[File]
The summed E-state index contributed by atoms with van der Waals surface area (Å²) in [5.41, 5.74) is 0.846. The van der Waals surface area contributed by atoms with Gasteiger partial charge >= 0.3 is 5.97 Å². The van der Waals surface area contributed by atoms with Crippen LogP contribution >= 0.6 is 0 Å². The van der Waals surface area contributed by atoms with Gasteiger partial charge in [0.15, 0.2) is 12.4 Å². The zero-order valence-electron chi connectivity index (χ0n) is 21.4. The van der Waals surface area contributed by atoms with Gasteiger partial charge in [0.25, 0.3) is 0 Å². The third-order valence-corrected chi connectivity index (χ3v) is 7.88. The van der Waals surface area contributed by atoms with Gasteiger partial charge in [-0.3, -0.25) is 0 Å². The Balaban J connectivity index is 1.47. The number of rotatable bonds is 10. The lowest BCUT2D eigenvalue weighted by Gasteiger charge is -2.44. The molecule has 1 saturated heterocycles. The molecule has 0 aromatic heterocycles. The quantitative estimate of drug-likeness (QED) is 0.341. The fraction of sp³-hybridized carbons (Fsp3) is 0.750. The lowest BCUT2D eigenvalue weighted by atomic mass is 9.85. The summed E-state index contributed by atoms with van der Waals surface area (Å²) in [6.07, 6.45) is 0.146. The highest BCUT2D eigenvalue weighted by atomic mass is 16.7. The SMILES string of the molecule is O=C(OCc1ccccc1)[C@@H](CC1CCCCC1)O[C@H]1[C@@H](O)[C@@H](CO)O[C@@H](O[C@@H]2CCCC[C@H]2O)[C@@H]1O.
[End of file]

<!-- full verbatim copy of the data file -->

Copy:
The summed E-state index contributed by atoms with van der Waals surface area (Å²) in [5.41, 5.74) is 0.846. The van der Waals surface area contributed by atoms with Gasteiger partial charge >= 0.3 is 5.97 Å². The van der Waals surface area contributed by atoms with Crippen LogP contribution >= 0.6 is 0 Å². The van der Waals surface area contributed by atoms with Gasteiger partial charge in [0.15, 0.2) is 12.4 Å². The zero-order valence-electron chi connectivity index (χ0n) is 21.4. The van der Waals surface area contributed by atoms with Gasteiger partial charge in [0.25, 0.3) is 0 Å². The third-order valence-corrected chi connectivity index (χ3v) is 7.88. The van der Waals surface area contributed by atoms with Gasteiger partial charge in [-0.3, -0.25) is 0 Å². The Balaban J connectivity index is 1.47. The number of rotatable bonds is 10. The lowest BCUT2D eigenvalue weighted by Gasteiger charge is -2.44. The molecule has 1 saturated heterocycles. The molecule has 0 aromatic heterocycles. The quantitative estimate of drug-likeness (QED) is 0.341. The fraction of sp³-hybridized carbons (Fsp3) is 0.750. The lowest BCUT2D eigenvalue weighted by atomic mass is 9.85. The summed E-state index contributed by atoms with van der Waals surface area (Å²) in [6.07, 6.45) is 0.146. The highest BCUT2D eigenvalue weighted by atomic mass is 16.7. The SMILES string of the molecule is O=C(OCc1ccccc1)[C@@H](CC1CCCCC1)O[C@H]1[C@@H](O)[C@@H](CO)O[C@@H](O[C@@H]2CCCC[C@H]2O)[C@@H]1O.